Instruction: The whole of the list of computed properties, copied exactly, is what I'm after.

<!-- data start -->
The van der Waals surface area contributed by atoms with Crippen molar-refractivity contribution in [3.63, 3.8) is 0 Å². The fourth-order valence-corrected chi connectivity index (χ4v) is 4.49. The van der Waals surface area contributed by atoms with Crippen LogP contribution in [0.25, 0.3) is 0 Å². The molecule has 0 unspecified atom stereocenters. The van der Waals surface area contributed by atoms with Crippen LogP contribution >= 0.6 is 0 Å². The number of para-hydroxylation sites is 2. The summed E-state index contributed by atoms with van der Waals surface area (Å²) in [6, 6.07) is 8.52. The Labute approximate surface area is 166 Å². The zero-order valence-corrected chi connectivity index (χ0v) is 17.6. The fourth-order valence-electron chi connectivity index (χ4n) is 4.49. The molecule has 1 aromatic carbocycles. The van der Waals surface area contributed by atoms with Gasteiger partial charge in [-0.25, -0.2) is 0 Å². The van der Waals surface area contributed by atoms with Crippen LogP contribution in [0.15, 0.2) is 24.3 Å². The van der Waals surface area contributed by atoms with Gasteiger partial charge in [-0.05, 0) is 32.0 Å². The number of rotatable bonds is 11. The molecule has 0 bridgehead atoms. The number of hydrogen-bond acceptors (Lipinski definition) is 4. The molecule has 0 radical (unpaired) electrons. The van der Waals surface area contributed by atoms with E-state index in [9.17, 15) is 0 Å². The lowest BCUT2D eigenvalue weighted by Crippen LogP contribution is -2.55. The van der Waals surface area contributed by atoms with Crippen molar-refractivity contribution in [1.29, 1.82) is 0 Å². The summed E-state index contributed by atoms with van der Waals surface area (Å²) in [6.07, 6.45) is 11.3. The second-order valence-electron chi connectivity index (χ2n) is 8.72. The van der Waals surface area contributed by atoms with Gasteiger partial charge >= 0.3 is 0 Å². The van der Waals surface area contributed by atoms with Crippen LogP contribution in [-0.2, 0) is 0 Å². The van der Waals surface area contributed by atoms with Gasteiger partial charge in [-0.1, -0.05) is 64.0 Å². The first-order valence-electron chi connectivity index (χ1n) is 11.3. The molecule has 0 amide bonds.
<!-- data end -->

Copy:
The van der Waals surface area contributed by atoms with Crippen molar-refractivity contribution in [3.63, 3.8) is 0 Å². The fourth-order valence-corrected chi connectivity index (χ4v) is 4.49. The van der Waals surface area contributed by atoms with Crippen LogP contribution in [0.25, 0.3) is 0 Å². The molecule has 0 unspecified atom stereocenters. The van der Waals surface area contributed by atoms with Crippen LogP contribution >= 0.6 is 0 Å². The number of para-hydroxylation sites is 2. The summed E-state index contributed by atoms with van der Waals surface area (Å²) in [6, 6.07) is 8.52. The Labute approximate surface area is 166 Å². The zero-order valence-corrected chi connectivity index (χ0v) is 17.6. The fourth-order valence-electron chi connectivity index (χ4n) is 4.49. The molecule has 1 aromatic carbocycles. The van der Waals surface area contributed by atoms with Gasteiger partial charge in [-0.25, -0.2) is 0 Å². The van der Waals surface area contributed by atoms with Crippen LogP contribution in [0.15, 0.2) is 24.3 Å². The van der Waals surface area contributed by atoms with Gasteiger partial charge in [-0.05, 0) is 32.0 Å². The number of rotatable bonds is 11. The molecule has 0 bridgehead atoms. The number of hydrogen-bond acceptors (Lipinski definition) is 4. The molecule has 0 radical (unpaired) electrons. The van der Waals surface area contributed by atoms with E-state index in [9.17, 15) is 0 Å². The lowest BCUT2D eigenvalue weighted by Crippen LogP contribution is -2.55. The van der Waals surface area contributed by atoms with Crippen molar-refractivity contribution in [1.29, 1.82) is 0 Å². The summed E-state index contributed by atoms with van der Waals surface area (Å²) in [6.07, 6.45) is 11.3. The second-order valence-electron chi connectivity index (χ2n) is 8.72. The van der Waals surface area contributed by atoms with Gasteiger partial charge >= 0.3 is 0 Å². The van der Waals surface area contributed by atoms with Crippen LogP contribution in [-0.2, 0) is 0 Å². The van der Waals surface area contributed by atoms with Gasteiger partial charge in [-0.1, -0.05) is 64.0 Å². The first-order valence-electron chi connectivity index (χ1n) is 11.3. The molecule has 0 amide bonds.